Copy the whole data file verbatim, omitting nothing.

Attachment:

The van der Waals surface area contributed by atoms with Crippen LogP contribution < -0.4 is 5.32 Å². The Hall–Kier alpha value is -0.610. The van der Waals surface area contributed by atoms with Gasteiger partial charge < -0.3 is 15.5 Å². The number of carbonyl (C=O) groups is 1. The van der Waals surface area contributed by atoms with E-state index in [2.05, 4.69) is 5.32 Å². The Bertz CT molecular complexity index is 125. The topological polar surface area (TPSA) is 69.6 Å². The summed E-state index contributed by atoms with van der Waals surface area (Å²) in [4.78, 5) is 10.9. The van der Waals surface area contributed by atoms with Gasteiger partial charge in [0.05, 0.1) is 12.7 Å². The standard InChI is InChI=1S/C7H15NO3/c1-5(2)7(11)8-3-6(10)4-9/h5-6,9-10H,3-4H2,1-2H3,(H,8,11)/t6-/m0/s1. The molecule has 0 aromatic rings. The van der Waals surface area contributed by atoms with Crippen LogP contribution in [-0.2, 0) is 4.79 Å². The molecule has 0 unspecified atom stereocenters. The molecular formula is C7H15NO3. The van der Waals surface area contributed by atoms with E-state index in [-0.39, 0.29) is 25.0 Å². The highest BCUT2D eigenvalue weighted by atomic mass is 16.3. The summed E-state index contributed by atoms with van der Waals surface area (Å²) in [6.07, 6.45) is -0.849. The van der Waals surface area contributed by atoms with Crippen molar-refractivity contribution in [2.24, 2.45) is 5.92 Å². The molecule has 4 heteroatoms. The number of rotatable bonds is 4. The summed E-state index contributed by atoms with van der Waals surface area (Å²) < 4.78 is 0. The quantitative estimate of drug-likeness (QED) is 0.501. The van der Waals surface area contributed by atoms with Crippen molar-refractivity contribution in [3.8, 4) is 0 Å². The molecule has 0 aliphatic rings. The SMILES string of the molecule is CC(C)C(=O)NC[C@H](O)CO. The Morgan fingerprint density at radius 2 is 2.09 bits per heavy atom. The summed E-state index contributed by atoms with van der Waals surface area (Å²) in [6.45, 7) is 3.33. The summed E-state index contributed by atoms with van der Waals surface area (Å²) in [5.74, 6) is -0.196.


The van der Waals surface area contributed by atoms with Crippen LogP contribution < -0.4 is 5.32 Å². The Hall–Kier alpha value is -0.610. The van der Waals surface area contributed by atoms with Gasteiger partial charge < -0.3 is 15.5 Å². The number of carbonyl (C=O) groups is 1. The van der Waals surface area contributed by atoms with E-state index in [2.05, 4.69) is 5.32 Å². The Bertz CT molecular complexity index is 125. The topological polar surface area (TPSA) is 69.6 Å². The summed E-state index contributed by atoms with van der Waals surface area (Å²) in [4.78, 5) is 10.9. The van der Waals surface area contributed by atoms with Gasteiger partial charge in [0.05, 0.1) is 12.7 Å². The standard InChI is InChI=1S/C7H15NO3/c1-5(2)7(11)8-3-6(10)4-9/h5-6,9-10H,3-4H2,1-2H3,(H,8,11)/t6-/m0/s1. The molecule has 0 aromatic rings. The van der Waals surface area contributed by atoms with Crippen LogP contribution in [-0.2, 0) is 4.79 Å². The molecule has 0 unspecified atom stereocenters. The molecular formula is C7H15NO3. The van der Waals surface area contributed by atoms with E-state index in [-0.39, 0.29) is 25.0 Å². The highest BCUT2D eigenvalue weighted by atomic mass is 16.3. The summed E-state index contributed by atoms with van der Waals surface area (Å²) in [6.07, 6.45) is -0.849. The van der Waals surface area contributed by atoms with Crippen molar-refractivity contribution in [2.24, 2.45) is 5.92 Å². The molecule has 4 heteroatoms. The number of rotatable bonds is 4. The summed E-state index contributed by atoms with van der Waals surface area (Å²) < 4.78 is 0. The quantitative estimate of drug-likeness (QED) is 0.501. The van der Waals surface area contributed by atoms with Crippen molar-refractivity contribution in [3.8, 4) is 0 Å². The molecule has 0 aliphatic rings. The SMILES string of the molecule is CC(C)C(=O)NC[C@H](O)CO. The Morgan fingerprint density at radius 2 is 2.09 bits per heavy atom. The summed E-state index contributed by atoms with van der Waals surface area (Å²) in [6.45, 7) is 3.33. The summed E-state index contributed by atoms with van der Waals surface area (Å²) in [5.74, 6) is -0.196.